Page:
– For example: going from 4-QAM to 16-QAM [from 2 to 4 bits/symbol]
– This has a ~6-7 dB penalty
• So, assuming that the bandwidth is available it is always better to double the
symbol rate
• The above also assumes that the background noise and/or interference is flat
with frequency
N
T
2
log
1
Recall that 1/T is the symbol rate
and N is the number of modulation levels
12
Coded Baseband Digital Modulation Techniques
• Can be combined with any of the above
• Performance improvement at the cost of increased receiver delay
and complexity
• Allows rate to approach channel capacity
• Types: - block coding
- convolutional or trellis coding
• Coded Systems
Signal-to-Noise Ratio
Uncoded System
Coded Systems with
Increasing Complexity
Channel Capacity Limit
Error
Probability
Examples of Application: - Cellular Phones
- Satellite Channels
- High Speed Voiceband
Telephone Modems
13
Example of a Baseband PAM System
Quantize
Receive
Filter
Baseband
Channel
Trans.
Filter
0 → → 1
0 → − → −1
r(t)
B C
r(nT)
A
a
n
1/T per
sec.
Overall Impulse Response = x(t)
Sample at
t = nT + τ τ
â
n
At A:
{a
n
}
T
• Baud = Symbols/sec x(t)
ISI
0 T
At C:
{r(nt)}
At D:

n
}
At B:
r(t)
Timing Margin
T 2T 3T 4T 5T 6T 7T 8T
Margin Against Noise
a
n
x(t-nT) r(t) =
n
∑ ∑
PAM
a
n
δ δ(t-nT)
n
∑ ∑
Intersymbol Interference (ISI) Can Cause Errors Without Noise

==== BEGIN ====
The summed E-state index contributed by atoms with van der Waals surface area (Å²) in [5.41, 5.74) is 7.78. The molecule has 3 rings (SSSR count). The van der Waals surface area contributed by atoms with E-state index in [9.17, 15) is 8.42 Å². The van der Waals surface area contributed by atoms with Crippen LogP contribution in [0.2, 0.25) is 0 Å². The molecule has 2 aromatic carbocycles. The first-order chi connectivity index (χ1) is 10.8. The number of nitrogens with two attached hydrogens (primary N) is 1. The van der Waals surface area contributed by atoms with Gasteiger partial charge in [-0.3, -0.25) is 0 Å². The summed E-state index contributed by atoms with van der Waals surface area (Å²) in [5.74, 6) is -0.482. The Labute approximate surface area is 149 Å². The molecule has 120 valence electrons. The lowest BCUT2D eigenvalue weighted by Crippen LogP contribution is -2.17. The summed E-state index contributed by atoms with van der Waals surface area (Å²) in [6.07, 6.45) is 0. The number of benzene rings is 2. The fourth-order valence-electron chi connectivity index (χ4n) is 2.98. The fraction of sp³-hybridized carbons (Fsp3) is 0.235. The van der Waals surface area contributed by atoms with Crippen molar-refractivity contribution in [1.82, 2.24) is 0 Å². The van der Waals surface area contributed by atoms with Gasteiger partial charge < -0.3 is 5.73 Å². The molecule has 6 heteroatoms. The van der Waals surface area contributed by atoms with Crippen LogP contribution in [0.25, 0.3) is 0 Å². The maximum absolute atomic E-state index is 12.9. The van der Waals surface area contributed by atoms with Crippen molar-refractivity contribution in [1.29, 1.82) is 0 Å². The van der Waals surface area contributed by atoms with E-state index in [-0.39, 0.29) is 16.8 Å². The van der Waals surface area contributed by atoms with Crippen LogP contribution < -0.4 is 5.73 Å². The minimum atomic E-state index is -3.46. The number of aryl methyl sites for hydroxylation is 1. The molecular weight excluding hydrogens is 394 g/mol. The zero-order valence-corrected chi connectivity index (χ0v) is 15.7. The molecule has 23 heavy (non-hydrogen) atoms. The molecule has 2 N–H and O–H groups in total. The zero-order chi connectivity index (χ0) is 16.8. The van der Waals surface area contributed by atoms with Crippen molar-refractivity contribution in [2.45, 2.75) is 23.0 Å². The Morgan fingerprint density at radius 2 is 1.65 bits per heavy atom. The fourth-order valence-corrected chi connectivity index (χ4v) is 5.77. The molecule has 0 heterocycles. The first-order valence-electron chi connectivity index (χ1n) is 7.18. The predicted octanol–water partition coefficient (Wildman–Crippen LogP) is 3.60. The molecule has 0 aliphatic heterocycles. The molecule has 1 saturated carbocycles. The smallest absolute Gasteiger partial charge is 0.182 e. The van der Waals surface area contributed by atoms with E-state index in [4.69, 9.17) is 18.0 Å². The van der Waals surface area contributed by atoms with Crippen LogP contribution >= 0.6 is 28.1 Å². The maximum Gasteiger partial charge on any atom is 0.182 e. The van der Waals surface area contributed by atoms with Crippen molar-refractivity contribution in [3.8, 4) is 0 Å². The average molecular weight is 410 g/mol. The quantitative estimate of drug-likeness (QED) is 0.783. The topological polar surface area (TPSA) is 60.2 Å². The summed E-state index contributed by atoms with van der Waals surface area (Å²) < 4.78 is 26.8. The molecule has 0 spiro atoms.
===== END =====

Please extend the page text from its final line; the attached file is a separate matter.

14
Band-Limited Signal for No Intersymbol Interference
-3T -2T -T T 2T 3T 0 -4T 4T
t
t
x(t)
• Ideal Pulse
π πWt
sinπ πWt
• Minimum Bandwidth Pulse
0
-W =
2T
1
- W =
2T
1
2W
1
X(f)
f
1/T Symbols/sec
Don’t Need Time Limited Pulses for “0” ISI
Nyquist (1928)
15
Why Equalization Is Needed
(A)
Transmitted Pulse
(B)
(C)
Amplitude
0
F1
Frequency
Amplitude
-3T -2T -T T 2T 3T 0
P(t)
P(t) + P(t-T)
Time
-3T -2T -T T 2T 3T 0
Time
16
INTERSYMBOL INTERFERENCE: ISI
• Cause of ISI:



• Elimination or reduction of ISI
- filtering
- equalization
17
EQUALIZATION: Pulse Shaping
Ideal pulse shaping [to satisfy the Nyquis t
criterion]:
y(t) = 0 at t = nT [n = 1, 2, 3, . . . ]
18
The Eye Pattern [as a measure of distortion]
0 T 2T 3T 4T 5T 6T 7T 8T
nT) (t (t) : Waveform PAM
n
n


= x a r
m m k k
x a x a kT r (0) ) (
0 m

+ =


Desired Intersymbol Interference = is a random variable